Have just downloaded the book to my e-reader, thanks, I’ll be coming back here to remind me of the course of historical events.

  2. Thanks for this helpful historical background! I’m reading Les Mis now (and still haven’t left the bishop’s perspective, though it’s interesting getting to know his character more). One of the things I appreciated about the recent film version is that they really highlighted the dates by putting them up on the screen in big bold letters (starting with 1815 or thereabouts). I don’t know if this gave most people the correct context, but for those who have studied European history and had the date 1789 drilled into our heads in association with the French Revolution, you realized the story took place decades later and that helped. 🙂

  3. I had a little advantage–I went to graduate school in French history. Seeing the confusion of friends and family as we went to see Les Mis recently inspired this post.

    Glad to help out some fellow readers! Hope you both enjoy Les Mis–if you have any history questions as you read, shoot me a message again!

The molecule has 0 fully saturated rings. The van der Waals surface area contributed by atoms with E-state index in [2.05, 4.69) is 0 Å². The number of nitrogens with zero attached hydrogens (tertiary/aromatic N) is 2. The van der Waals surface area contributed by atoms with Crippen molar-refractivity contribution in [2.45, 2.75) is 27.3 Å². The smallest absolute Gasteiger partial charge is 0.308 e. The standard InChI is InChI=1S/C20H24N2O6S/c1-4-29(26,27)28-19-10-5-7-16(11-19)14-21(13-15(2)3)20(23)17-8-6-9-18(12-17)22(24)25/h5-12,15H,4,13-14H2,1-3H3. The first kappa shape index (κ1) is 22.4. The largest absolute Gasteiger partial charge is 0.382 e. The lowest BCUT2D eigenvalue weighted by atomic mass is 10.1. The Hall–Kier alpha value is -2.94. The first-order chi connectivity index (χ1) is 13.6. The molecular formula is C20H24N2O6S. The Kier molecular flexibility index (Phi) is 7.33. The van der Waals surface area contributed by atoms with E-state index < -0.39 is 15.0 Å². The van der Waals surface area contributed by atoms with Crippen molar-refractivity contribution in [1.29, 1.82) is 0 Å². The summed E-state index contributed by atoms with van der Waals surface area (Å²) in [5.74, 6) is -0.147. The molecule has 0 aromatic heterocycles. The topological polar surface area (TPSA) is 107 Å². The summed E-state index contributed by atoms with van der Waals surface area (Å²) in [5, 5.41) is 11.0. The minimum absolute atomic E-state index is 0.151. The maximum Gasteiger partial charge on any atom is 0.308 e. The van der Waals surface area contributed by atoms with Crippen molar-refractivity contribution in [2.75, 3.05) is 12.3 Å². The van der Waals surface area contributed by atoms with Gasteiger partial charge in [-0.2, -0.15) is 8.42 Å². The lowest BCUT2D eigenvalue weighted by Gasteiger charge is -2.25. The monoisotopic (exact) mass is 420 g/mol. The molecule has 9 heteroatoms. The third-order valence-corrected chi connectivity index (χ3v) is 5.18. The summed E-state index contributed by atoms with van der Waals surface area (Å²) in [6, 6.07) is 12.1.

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  7. I’m watching the movie tonight on DVR. I saw the production in London a few years ago. Looking forward to it. I would’ve loved to see it on the big screen, but am a full-timing RVer and work a 24/7 gate job in the outbacks of S. Texas. Theatre of any kind is not an option right now. Thank you for the background. My friend sent me this link so I’d be informed. Nice blog!

  8. Thanks for your amazing post! My husband majored in French and Political Science in undergrad then in European Studies in Graduate School. He even finds this time period crazy and hard to explain, you have done it very well. I’m just starting the novel. And just yesterday we were looking into Louis the XVIII and the time he was in power. I made a timeline, that helps me to see it all better.

    I’m trying to get some dialog going while I read it on my blog. If you get a chance, check it out. I’d love to hear some thoughts on my questions. I don’t know much about the history of France and am a mom of two young kids, so I have very little time to go out and find some good answers for my questions myself. I just finished A Tale of Two Cities and became fascinated with that time period. I have many questions and I’m only on page 120! Thanks.